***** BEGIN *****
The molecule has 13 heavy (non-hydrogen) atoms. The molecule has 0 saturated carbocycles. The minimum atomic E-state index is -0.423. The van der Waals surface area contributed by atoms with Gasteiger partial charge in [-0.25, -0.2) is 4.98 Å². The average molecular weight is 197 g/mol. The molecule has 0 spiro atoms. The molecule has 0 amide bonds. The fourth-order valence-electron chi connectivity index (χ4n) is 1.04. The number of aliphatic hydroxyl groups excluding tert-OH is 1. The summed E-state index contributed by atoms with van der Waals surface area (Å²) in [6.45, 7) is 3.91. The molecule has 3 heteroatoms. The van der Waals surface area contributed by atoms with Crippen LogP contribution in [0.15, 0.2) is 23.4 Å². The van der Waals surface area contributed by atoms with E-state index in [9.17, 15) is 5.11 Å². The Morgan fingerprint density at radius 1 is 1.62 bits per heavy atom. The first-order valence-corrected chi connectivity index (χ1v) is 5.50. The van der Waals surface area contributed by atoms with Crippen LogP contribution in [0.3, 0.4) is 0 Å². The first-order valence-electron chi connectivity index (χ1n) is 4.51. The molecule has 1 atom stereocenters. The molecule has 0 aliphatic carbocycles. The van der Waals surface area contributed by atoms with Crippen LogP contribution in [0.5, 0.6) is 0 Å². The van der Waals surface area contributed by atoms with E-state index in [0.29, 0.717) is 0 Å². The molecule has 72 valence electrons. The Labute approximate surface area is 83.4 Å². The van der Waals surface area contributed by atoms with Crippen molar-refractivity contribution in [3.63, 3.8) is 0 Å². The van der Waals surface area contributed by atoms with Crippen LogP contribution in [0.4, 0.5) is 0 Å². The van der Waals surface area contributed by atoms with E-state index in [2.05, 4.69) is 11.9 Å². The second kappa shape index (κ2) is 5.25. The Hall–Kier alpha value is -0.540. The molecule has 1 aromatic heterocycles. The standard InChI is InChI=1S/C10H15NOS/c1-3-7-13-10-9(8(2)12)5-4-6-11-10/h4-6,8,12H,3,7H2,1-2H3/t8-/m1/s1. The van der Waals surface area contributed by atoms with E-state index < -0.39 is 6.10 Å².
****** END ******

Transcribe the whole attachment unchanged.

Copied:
The molecule has 13 heavy (non-hydrogen) atoms. The molecule has 0 saturated carbocycles. The minimum atomic E-state index is -0.423. The van der Waals surface area contributed by atoms with Gasteiger partial charge in [-0.25, -0.2) is 4.98 Å². The average molecular weight is 197 g/mol. The molecule has 0 spiro atoms. The molecule has 0 amide bonds. The fourth-order valence-electron chi connectivity index (χ4n) is 1.04. The number of aliphatic hydroxyl groups excluding tert-OH is 1. The summed E-state index contributed by atoms with van der Waals surface area (Å²) in [6.45, 7) is 3.91. The molecule has 3 heteroatoms. The van der Waals surface area contributed by atoms with Crippen LogP contribution in [0.15, 0.2) is 23.4 Å². The van der Waals surface area contributed by atoms with E-state index in [9.17, 15) is 5.11 Å². The Morgan fingerprint density at radius 1 is 1.62 bits per heavy atom. The first-order valence-corrected chi connectivity index (χ1v) is 5.50. The van der Waals surface area contributed by atoms with Crippen LogP contribution in [0.3, 0.4) is 0 Å². The first-order valence-electron chi connectivity index (χ1n) is 4.51. The molecule has 1 atom stereocenters. The molecule has 0 aliphatic carbocycles. The van der Waals surface area contributed by atoms with Crippen LogP contribution in [0.5, 0.6) is 0 Å². The van der Waals surface area contributed by atoms with E-state index in [0.29, 0.717) is 0 Å². The molecule has 72 valence electrons. The Labute approximate surface area is 83.4 Å². The van der Waals surface area contributed by atoms with Crippen molar-refractivity contribution in [3.63, 3.8) is 0 Å². The van der Waals surface area contributed by atoms with Crippen LogP contribution in [0.4, 0.5) is 0 Å². The van der Waals surface area contributed by atoms with E-state index in [2.05, 4.69) is 11.9 Å². The second kappa shape index (κ2) is 5.25. The Hall–Kier alpha value is -0.540. The molecule has 1 aromatic heterocycles. The standard InChI is InChI=1S/C10H15NOS/c1-3-7-13-10-9(8(2)12)5-4-6-11-10/h4-6,8,12H,3,7H2,1-2H3/t8-/m1/s1. The van der Waals surface area contributed by atoms with E-state index < -0.39 is 6.10 Å².